Monday, April 14, 2008

Gift From The Sea

I had never heard of this book a month ago. Andrea bought it for last month's book club book exchange and after all of the books were opened, switching so she could have it back. Curious about her motives, we decided to read it this month. I didn't know the author. Lindbergh. Not an obscure name for sure but I didn't connect the dots at all (she was the wife of Charles Lindbergh - the pilot of the Spirit of St. Louis). Four nights ago I climbed into a hot bath and started reading. I immediately recognized that this book was special. Why does this woman know my thoughts?

Lindbergh uses the seashells she finds on her vacation as representations of the various stages and complications in a woman's life. The beginning of her book talks about the importance of finding space and solitude every once in a while for balance and recharging. What woman doesn't need that? What human doesn't need that? The next phase is the early love, the passionate period, when the relationship is pure and intense. I don't think this is exclusively romantic love either. I couldn't help but think of friendships with other women when you are first getting to know each other and we show our best selves. Then after a few years of friendship, the flakiness shows up or the selfishness. Children, work, callings, husbands -- crowd that former ease and to remain friends takes much more effort. The effort moves into the next phase which was my favorite because it is life - the oyster phase. The shell is not necessarily beautiful but strong and purposeful. The bond between the two halves has many connections - habit, love, devotion, history. The last part of the book delves into the later years, which I'm sure I will find deeply profound when I am experiencing it.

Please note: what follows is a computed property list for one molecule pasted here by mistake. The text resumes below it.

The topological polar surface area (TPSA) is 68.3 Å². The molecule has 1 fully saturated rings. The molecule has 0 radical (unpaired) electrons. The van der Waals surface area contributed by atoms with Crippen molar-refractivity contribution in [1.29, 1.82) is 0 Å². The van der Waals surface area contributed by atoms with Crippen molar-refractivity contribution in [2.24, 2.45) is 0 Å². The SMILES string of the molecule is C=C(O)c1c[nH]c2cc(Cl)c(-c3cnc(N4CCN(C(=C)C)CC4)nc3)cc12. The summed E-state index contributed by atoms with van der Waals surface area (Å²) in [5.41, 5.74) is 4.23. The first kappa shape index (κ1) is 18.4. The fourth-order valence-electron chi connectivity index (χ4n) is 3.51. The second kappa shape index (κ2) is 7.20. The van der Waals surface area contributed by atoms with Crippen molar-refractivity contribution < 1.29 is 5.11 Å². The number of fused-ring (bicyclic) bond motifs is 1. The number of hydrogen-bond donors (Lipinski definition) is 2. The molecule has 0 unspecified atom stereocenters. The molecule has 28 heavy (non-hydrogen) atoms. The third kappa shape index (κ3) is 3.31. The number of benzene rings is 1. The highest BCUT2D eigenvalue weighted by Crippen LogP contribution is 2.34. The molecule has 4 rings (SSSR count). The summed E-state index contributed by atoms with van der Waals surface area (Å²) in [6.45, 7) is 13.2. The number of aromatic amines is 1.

At the end of this copy of the book, the author revisits her words twenty years later. In that bathtub, I thought, "I had no idea this book was written in the seventies/eighties." Only to discover that it was written in the fifties. I would have never thought that my GenXness would relate to a famous, upper class woman on the east coast fifty years ago. To achieve such timelessness is a worthwhile feat. It wasn't her intent but the result speaks for itself. It is our lives as women and while we are essentially alone to experience it, we have this commonality that once acknowledged, should give us tremendous support to one another.

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